Applying to join a parent who is settled in the UK

04 Mar 2024, 37 mins ago

The Child visa is available to children looking to join their parents who are settled (or have indefinite leave to remain) and present in the UK. A child applying under this route, if successful, will usually be granted entry in line with their parent’s leave (i.e. indefinite leave to enter). There are restrictions and requirements to this route, which will be addressed in this blog.

First of all, it is important to note that if the parent has obtained leave pursuant to Appendix FM or under the points-based system, the child must apply under the relevant routes.

The Child visa path is appropriate for a child who wishes to accompany or join a parent who has been granted, or is in the process of being granted, permission to enter or stay in the UK on an immigration route that eventually allows for settlement, except for cases involving partnership or parenthood under Appendix FM, or as a points-based system migrant.

A child applying under this route must meet the following requirements:

  • Must be under the age of 18 at the date of application;
  • Must not be leading an independent life and not have formed an independent family unit;
  • Must satisfy the financial requirement; and
  • Must satisfy the accommodation requirement.

Parents looking to sponsor their children to join them in the UK must also be able to meet one of the following requirements:

  • Both parents are present and settled in the UK; or
  • Both parents are being admitted on the same occasion for settlement; or
  • One parent is present and settled in the UK or being admitted on the occasion for settlement and the other parent has died; or
  • One parent is present and settled in the UK or being admitted at the same time for settlement and has sole responsibility for the child’s upbringing; or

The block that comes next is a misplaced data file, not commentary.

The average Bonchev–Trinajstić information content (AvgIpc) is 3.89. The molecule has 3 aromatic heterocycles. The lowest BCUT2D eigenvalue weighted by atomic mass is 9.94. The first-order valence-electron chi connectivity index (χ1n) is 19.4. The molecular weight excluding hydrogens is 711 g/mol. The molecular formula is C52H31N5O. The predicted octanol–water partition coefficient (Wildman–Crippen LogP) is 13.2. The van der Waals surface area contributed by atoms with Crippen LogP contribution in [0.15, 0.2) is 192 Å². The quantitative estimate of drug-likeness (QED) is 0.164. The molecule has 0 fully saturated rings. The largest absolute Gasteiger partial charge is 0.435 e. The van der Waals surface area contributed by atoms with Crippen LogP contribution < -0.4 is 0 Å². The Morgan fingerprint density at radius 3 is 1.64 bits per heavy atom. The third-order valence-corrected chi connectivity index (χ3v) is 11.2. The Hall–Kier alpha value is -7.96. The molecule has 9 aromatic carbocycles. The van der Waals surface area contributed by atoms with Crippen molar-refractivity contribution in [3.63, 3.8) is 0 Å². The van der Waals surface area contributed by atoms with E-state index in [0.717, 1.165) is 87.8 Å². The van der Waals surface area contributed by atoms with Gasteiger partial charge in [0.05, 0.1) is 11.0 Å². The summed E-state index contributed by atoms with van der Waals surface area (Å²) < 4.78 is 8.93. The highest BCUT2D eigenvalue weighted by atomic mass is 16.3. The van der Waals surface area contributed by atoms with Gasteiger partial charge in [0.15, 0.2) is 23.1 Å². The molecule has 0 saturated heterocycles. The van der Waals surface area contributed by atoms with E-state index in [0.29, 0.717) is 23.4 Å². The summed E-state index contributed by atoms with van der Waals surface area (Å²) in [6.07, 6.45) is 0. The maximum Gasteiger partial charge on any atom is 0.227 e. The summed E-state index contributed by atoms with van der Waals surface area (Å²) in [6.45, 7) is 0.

• One parent or a relative is present and settled in the UK or being admitted on the same occasion for settlement, and there are serious and compelling family or other considerations which make exclusion of the child from the UK undesirable, and suitable arrangements have been made for the child’s care.

The Home Office will always consider whether there are any serious and compelling reasons as to why the child’s exclusion from the UK would be detrimental to the child’s welfare. With each child’s application, the Home Office holds a duty to consider the child’s welfare, and to take their bests interests into account. Each application will vary according to your personal circumstances and, therefore, we would suggest seeking legal advice before applying.

The financial requirement

When it comes to the financial requirement for a Child visa, the Home Office does not offer a specific threshold, like the Spouse visa. Instead, they will look at whether the parent will be able to adequately maintain their child coming to the UK without recourse to public funds.

They will usually consider your weekly income, less the amount spent on accommodation (i.e. mortgage or rent) and see if the amount remaining would be equal to or more than the amount you would be entitled to if you were in receipt of public funds, such as income support. If you are relying on your cash savings, it will be more complex. We can assist you with the formula and provide you with specific advice as to whether you would meet this requirement.

The accommodation requirement

The Home Office need to be satisfied that your child will be adequately accommodated without recourse to public funds. Accommodation will not be regarded as adequate if it is, or will be, overcrowded once your child joins you in the UK; or if it contravenes public health regulations. 

How Gherson can assist

Gherson’s Immigration Team are highly experienced in advising on UK visa matters. If you have any questions arising from this blog, please do not hesitate to contact us for advice, send us an e-mail, or, alternatively, follow us on XFacebookInstagram, or LinkedIn to stay-up-to-date.

The information in this blog is for general information purposes only and does not purport to be comprehensive or to provide legal advice. Whilst every effort is made to ensure the information and law is current as of the date of publication it should be stressed that, due to the passage of time, this does not necessarily reflect the present legal position. Gherson accepts no responsibility for loss which may arise from accessing or reliance on information contained in this blog. For formal advice on the current law please do not hesitate to contact Gherson. Legal advice is only provided pursuant to a written agreement, identified as such, and signed by the client and by or on behalf of Gherson.

©Gherson 2024